Saturday, March 25, 2017 1:00 pm - 4:58 pm
This event does not repeat

Eugene Onegin Met Opera Live in HD

Composer Pyotr Tchaikovsky
Librettist Konstantin Shilovsky
Peter Ilyich Tchaikovsky -
 
April 22, 2017 Casting
Conductor Robin Ticciati
Tatiana Anna Netrebko Olga Elena Maximova Lenski Alexey Dolgov Onegin Dmitri Hvorostovsky Gremin Štefan Kocán - See more at: http://www.metopera.org/Season/In-Cinemas/SynopsisCast/Eugene-Onegin/#sthash.RfsLq7nN.dpuf
 

Act I

Russia, 19th century. Autumn in the country. On the Larin estate. Madame Larina reflects upon the days before she married, when she was courted by her husband but loved another. She is now a widow with two daughters: Tatiana and Olga. While Tatiana spends her time reading novels, with whose heroines she closely identifies, Olga is being courted by their neighbor, the poet Lenski. He arrives unexpectedly, bringing with him a new visitor, Eugene Onegin, with whom Tatiana falls in love.

Tatiana asks her nurse Filippyevna to tell her of her first love and marriage. Tatiana stays up all night writing a passionate letter to Onegin and persuades Filippyevna to have her grandson deliver it in the morning.

Tatiana waits for Onegin’s response in the garden. He admits that he was touched by her declaration but explains that he cannot accept it and can only offer her friendship. He advises her to control her emotions, lest another man take advantage of her innocence.

Act II

January. The local community has been invited to the Larin estate to celebrate Tatiana’s name day. Onegin has reluctantly agreed to accompany Lenski to what he mistakenly believes will be an intimate family celebration. Annoyed to find himself trapped at an enormous party and bored by the occasion, Onegin takes his revenge on Lenski by flirting and dancing with Olga. Lenski’s jealousy is aroused to such a height that he challenges Onegin to a duel. The party breaks up.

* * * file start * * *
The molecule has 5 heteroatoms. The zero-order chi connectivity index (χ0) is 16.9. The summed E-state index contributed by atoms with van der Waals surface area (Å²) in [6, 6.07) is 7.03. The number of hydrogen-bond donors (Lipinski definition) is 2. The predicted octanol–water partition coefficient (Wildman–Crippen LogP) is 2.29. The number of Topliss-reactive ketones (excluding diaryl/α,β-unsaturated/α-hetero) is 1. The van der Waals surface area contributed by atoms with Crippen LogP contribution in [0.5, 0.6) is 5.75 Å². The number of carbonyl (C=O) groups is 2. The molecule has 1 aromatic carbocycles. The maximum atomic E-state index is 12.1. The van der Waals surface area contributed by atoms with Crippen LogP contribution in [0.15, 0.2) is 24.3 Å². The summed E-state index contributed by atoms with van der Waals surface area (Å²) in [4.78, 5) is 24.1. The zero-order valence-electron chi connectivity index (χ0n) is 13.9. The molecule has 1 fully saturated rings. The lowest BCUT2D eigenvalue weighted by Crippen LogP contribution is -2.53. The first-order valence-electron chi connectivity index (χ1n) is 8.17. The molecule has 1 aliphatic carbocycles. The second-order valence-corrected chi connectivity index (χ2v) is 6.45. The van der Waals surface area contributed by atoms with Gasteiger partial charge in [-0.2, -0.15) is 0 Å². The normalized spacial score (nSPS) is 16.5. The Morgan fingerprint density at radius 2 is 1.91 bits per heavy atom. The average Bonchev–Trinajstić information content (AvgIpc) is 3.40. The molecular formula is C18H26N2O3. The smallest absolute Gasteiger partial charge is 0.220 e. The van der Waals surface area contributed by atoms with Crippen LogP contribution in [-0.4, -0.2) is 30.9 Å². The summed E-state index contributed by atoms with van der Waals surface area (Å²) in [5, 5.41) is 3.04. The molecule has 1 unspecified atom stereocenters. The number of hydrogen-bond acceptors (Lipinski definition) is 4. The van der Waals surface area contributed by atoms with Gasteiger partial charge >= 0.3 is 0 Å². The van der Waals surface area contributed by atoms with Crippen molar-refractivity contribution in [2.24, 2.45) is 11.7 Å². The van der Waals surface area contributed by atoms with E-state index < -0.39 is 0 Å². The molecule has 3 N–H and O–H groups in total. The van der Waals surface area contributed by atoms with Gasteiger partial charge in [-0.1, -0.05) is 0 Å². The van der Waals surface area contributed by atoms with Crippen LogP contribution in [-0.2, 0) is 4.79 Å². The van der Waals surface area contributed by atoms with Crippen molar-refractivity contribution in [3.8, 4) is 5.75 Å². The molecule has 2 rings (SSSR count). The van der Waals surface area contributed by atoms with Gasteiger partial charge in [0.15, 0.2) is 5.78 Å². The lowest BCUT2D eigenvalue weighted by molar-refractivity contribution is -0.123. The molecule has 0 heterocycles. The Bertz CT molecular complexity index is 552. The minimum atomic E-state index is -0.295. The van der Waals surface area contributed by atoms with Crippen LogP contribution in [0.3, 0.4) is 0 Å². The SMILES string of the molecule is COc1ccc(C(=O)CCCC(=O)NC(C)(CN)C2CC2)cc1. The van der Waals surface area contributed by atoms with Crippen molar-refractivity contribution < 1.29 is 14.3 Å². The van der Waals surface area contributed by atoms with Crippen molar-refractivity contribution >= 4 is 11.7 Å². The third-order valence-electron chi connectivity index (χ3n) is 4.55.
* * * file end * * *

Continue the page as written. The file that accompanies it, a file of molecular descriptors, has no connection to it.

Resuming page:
Before the duel, Lenski meditates upon his poetry, upon his love for Olga, and upon death. Lenski’s second finds Onegin’s late arrival and his choice of a second insulting. Although both Lenski and Onegin are full of remorse, neither stops the duel. Lenski is killed.

Act III

St. Petersburg. Having travelled abroad for several years since the duel, Onegin has returned to the capital. At a ball, Prince Gremin introduces his young wife. Onegin is astonished to recognize her as Tatiana and to realize that he is in love with her. 

Onegin has sent a letter to Tatiana. He arrives at the Gremin palace and begs her to run away with him. Tatiana admits that she still loves him, but that she has made her decision and will not leave her husband. Onegin is left desperate. —Reprinted courtesy of English National Opera

- See more at: http://www.metopera.org/Season/In-Cinemas/SynopsisCast/Eugene-Onegin/#sthash.RfsLq7nN.dpuf
Saturday, April 22, 2017 1:00 pm - 4:37 pm
This event does not repeat

Der Rosenkavalier Met Opera Live in HD

Composer Richard Strauss

Librettist Hugo von Hofmannstal -

See more at: http://www.metopera.org/Season/In-Cinemas/SynopsisCast/Der-Rosenkavalier/#sthash.MZjXZuSS.dpuf

May 13, 2017 Casting
Conductor Sebastian Weigle
Marschallin Renée Fleming
Octavian Elīna Garanča 
Sophie Erin Morley
A Singer Matthew Polenzani
Faninal Marcus Brück